Wednesday, 17 December 2014

12 Days of Christmas - Day 4 It's a Wonderful Life (1946)

You may remember this film was noted in my Against the Crowd Blogathon post (if you missed it, check it out here) so this was never going to be a good review.

The story of George Bailey (James Stewart) a kind Businessman who has spent his life running his fathers business to ensure the town stays out of the clutches of ruthless businessman, Mr Potter (Lionel Barrymore).  When his Uncle Billy loses $8000 of the companies money, George is at risk of losing his business and going to jail and decided his family would be better off if he were dead.
I have nothing technically against this film, I think my Dad just hyped it up so much over the years that when I finally got round to watching it, it was a bit boring and slow.  I found all the characters extremely annoying, particularly the children to the point that I didn't really care if they were happy or not!  George, who you are supposed to sympathise with is a selfish wet fish, he would seriously consider leaving his wife and children to fend for themselves.  I fully understand that depression can be crippling and leave you unable to think rationally but it still makes me more angry than sympathetic.  He has quite obviously been unhappy with his life for a long time for this to push him to the brink of suicide but he appears unwilling to ask for any kind of help instead just giving up.

I am fully aware that had he asked for help and the town helped him out, it would have been a much shorter film and even less interested but it's just something that bothered me throughout.

One memorable element of the film was James Stewart, although I didn't like his character that doesn't mean to say he didn't do a good job.  His subtle gestures really made the character come to life, one thing I noticed what his ability to 'fake' smile while running the business and helping the town instead of seeing the world.  In one smile to a customer or local townsperson he can portray  George's years of disdain at being stuck in Bedford Falls just by the sadness in his eyes.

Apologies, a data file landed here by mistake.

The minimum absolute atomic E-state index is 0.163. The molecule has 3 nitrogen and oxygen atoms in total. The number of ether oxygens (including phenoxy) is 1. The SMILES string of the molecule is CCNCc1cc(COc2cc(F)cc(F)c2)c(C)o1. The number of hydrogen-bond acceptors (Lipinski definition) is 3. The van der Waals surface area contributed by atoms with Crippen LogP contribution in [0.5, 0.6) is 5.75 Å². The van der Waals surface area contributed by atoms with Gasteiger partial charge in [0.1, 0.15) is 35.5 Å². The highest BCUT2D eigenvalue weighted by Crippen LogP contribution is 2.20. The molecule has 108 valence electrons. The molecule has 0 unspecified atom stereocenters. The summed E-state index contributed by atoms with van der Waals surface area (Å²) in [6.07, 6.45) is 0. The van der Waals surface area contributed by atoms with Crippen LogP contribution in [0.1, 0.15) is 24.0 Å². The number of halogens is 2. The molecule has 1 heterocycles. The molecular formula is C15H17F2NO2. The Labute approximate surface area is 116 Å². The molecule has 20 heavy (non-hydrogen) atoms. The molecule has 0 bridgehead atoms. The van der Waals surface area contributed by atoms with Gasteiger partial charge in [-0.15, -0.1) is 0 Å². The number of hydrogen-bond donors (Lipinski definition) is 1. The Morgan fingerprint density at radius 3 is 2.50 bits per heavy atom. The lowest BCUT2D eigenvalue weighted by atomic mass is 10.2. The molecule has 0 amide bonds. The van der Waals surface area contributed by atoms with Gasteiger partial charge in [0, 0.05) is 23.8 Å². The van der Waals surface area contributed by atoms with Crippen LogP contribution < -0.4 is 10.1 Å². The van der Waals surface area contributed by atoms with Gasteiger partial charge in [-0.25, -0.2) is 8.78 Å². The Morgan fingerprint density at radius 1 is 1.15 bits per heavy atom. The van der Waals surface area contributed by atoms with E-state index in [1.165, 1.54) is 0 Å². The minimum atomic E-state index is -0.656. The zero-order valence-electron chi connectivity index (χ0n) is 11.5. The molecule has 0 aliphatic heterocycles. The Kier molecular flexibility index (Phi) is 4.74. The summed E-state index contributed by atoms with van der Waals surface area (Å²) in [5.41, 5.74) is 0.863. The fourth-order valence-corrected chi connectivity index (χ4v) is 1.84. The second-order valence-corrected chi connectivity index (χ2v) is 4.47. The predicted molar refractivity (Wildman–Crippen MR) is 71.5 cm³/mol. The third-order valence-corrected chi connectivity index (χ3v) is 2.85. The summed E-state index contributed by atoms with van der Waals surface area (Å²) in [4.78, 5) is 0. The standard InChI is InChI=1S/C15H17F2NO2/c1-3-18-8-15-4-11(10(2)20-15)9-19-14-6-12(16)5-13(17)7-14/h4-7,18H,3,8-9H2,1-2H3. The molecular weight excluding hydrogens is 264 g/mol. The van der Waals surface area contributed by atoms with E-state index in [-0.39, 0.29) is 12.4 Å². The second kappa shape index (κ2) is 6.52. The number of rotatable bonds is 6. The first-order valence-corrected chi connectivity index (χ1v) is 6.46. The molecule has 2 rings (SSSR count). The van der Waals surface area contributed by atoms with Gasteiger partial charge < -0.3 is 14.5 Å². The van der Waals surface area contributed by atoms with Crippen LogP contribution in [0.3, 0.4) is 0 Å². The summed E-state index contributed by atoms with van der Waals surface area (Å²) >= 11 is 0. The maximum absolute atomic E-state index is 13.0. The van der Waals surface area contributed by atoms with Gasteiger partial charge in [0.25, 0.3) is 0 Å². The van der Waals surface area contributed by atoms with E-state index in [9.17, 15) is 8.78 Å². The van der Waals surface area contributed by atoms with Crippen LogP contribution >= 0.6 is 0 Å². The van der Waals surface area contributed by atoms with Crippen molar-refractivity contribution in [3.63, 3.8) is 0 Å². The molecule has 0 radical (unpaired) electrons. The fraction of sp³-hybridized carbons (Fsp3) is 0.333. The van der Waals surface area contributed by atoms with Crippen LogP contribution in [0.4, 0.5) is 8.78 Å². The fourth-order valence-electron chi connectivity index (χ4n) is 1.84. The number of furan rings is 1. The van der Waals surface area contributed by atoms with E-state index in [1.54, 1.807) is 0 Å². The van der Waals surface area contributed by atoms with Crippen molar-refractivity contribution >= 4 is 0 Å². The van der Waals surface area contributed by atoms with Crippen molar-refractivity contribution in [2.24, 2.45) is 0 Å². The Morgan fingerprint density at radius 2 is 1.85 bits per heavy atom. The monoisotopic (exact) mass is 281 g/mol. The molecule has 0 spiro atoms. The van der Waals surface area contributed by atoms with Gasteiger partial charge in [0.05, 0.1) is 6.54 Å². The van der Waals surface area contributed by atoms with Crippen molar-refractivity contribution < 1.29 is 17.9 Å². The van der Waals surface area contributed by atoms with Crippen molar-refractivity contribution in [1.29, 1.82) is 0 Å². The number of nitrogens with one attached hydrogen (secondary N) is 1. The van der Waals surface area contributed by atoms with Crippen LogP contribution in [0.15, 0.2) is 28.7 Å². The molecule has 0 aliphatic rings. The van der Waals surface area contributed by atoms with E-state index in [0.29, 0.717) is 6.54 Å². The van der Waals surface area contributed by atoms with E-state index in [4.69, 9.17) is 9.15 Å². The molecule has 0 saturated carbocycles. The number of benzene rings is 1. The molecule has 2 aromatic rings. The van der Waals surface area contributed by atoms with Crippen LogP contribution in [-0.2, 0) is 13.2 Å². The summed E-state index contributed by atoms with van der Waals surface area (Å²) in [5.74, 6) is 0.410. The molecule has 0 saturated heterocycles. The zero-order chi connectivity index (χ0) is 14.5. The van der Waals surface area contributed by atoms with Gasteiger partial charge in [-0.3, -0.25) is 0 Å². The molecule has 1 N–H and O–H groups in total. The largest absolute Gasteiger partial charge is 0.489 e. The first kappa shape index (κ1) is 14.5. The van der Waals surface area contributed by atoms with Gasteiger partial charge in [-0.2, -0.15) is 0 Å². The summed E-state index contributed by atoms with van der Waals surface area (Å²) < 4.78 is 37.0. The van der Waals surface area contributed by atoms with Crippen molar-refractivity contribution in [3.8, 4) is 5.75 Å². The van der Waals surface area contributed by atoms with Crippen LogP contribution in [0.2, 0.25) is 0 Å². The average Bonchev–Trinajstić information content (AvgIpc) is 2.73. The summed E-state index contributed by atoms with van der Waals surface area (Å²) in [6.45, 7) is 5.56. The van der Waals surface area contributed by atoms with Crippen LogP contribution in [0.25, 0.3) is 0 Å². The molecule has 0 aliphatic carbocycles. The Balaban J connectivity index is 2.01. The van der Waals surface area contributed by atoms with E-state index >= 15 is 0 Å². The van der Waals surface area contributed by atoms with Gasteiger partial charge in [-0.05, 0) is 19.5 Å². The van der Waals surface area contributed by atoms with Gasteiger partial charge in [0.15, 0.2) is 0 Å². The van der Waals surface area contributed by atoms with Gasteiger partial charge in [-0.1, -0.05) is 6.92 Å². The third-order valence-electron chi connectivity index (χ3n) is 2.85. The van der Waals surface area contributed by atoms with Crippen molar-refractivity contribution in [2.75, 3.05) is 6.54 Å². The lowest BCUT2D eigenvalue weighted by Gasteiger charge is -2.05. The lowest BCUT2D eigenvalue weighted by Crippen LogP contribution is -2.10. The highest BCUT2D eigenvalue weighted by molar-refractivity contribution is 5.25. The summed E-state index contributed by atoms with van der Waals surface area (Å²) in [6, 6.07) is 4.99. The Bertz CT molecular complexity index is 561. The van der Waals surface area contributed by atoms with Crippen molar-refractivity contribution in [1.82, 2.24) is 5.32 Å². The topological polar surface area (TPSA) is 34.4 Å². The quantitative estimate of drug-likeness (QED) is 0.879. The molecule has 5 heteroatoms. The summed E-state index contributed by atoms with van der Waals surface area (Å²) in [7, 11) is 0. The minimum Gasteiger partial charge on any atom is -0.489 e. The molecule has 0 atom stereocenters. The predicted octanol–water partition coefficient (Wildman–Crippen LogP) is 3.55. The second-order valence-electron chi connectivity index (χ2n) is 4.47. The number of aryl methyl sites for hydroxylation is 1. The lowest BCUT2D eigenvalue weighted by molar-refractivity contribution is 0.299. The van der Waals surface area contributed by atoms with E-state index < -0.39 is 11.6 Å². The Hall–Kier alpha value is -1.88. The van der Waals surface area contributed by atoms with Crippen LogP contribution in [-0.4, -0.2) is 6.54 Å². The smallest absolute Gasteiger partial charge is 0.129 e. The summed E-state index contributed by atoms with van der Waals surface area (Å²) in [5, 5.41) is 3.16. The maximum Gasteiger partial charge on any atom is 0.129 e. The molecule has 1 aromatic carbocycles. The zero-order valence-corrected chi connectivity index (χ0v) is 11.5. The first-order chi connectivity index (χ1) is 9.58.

I found the whole film to drag and ended up being quite forgettable (if my Dad didn't shove the DVD box in my face from 1st December onwards!). It is not entertaining by any means, if there was any humour present, I missed it and it just moved so slowly.  Maybe, I have been brainwashed by the fast paced, CGI packed movies of my time and can't appreciate a classic anymore (this theory will be tested with my first viewing of White Christmas this year!)

My annoyance at the introduction to main part of the movie may have ruined the rest for me.  Maybe I'm just overthinking it - either way not a movie for me! Sorry!

1 comment:

  1. :-(

    I love this movie, but the hype around it being 'the best ever' is a little overkill, I'll give you that. In fact, the actually Oscar winner that year (The Best Years of Our Lives) is a better film, despite having so much backlash for being the winner over this one. 1946 was a great year for film though. I'm sad you didn't take to this one though. I'm glad you at least appreciated what Stewart did with the role.